An Australian-owned lender has ramped up its presence in Ireland's mortgage market

Pepper Money is the latest firm to offer loans direct to customers in an increasingly competitive market.

By Conor McMahon Deputy editor, Fora

NON-BANK LENDER Pepper Ireland is ramping up its presence in what is becoming an increasingly competitive mortgage market.

The Australian-owned group has launched direct-to-consumer home loans under a new brand name, Pepper Money. Borrowers can apply for mortgages through its website or by phone.

Pepper Group, which launched its Irish subsidiary four years ago, has been selling three mortgage products through Irish brokers since January of this year: Pepper Essential, Pepper Essential Plus and Pepper Advantage.

In July, the lender reduced its rate across all three products to as low as 3.1%. It specialises in lending to those re-financing their mortgages , self-employed workers and people with a bad credit history.

“We understand every person’s financial circumstances are different so we are committed to taking time to look at the person and not just the paperwork,” said Barry Delaney, head of sales at marketing at Pepper Money.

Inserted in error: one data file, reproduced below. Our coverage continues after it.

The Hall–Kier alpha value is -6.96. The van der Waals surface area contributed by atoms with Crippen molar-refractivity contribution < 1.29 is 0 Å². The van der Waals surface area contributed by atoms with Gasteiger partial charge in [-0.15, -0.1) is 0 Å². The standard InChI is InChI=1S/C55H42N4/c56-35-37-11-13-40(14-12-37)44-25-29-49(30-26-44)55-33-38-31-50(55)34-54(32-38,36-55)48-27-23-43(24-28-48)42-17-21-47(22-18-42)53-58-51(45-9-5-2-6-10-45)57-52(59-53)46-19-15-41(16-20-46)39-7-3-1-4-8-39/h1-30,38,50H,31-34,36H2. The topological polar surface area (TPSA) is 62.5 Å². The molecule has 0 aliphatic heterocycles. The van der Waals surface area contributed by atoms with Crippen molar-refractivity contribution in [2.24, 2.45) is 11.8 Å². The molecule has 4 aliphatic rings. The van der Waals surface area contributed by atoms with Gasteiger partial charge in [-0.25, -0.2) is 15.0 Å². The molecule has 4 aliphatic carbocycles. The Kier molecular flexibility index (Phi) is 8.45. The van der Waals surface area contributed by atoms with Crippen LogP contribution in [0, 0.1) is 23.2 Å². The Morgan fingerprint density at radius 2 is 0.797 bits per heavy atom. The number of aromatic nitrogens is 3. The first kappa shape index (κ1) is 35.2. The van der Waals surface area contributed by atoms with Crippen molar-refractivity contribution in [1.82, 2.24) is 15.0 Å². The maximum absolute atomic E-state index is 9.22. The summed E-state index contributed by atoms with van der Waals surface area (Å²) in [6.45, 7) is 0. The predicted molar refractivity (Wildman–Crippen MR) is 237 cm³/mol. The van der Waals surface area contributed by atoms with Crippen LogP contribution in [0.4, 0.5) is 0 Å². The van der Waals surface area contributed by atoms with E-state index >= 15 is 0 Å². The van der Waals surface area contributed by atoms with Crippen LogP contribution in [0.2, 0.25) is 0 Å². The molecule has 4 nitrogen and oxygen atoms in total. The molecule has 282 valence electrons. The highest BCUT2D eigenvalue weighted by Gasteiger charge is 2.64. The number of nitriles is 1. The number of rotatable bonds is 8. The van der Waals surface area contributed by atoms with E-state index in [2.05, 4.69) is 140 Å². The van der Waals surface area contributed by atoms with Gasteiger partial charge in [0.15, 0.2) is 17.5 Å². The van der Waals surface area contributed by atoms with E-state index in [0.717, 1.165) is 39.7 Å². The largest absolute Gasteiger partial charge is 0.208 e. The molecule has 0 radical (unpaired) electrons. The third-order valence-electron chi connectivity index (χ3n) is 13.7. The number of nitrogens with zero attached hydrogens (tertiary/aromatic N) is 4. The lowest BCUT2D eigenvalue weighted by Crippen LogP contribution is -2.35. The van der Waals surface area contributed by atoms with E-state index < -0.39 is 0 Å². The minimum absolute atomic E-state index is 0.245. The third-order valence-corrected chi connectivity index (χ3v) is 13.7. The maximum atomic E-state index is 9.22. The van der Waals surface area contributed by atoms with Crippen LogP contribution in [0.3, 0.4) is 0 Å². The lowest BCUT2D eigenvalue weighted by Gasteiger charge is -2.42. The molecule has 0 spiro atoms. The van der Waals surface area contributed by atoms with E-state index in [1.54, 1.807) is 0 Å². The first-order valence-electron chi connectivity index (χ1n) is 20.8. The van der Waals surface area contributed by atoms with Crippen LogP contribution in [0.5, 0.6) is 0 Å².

“Our starting point is to consider all the reasons why customers should get mortgage approval, not why they shouldn’t,” he added.

More competition

Chief executive of Pepper Ireland Paul Doddrell claimed the group’s “more individual approach to dealing with customers has gone down well” since its initial entry into mortgage lending at the start of the year.

“Our products are intended to target a broader and more diverse range of customers so we tailor our loans based on people’s needs,” he said.

Writing in a briefing note this morning, Davy analyst Diarmaid Sheridan said Pepper’s expansion is “a further sign of the intensification of competition in the Irish mortgage market”.

It follows recent moves by Ulster Bank and KBC, which reduced their rates, Sheridan noted, while Bank of Ireland has boosted its cash-back offer to 3%.

File Pics KBC Bank Ireland has reported a loss of 864 million for the year following loan impairment costs of 1.06 billion. KBC's Dublin city centre branch
Source: Leon Farrell/Photocall Ireland

“(Pepper’s) move into consumer finance will also increase competition in this market. Consumer lending is currently the only segment of the Irish lending market experiencing growth.”

Irish homebuyers are still paying among the highest interest rates in the Europe for new loans, with the average in August sitting at 3%. The equivalent rate across the eurozone was 1.87%.

Pepper began operating in Ireland in 2012, entering the market as a servicer of residential and commercial mortgages and auto finance loans.

It took over the day-to-day management of Danske Bank’s 14,000-odd loans in 2014 after the Danish lender shuttered its Irish operations. The company currently has €16 billion of assets under management worldwide.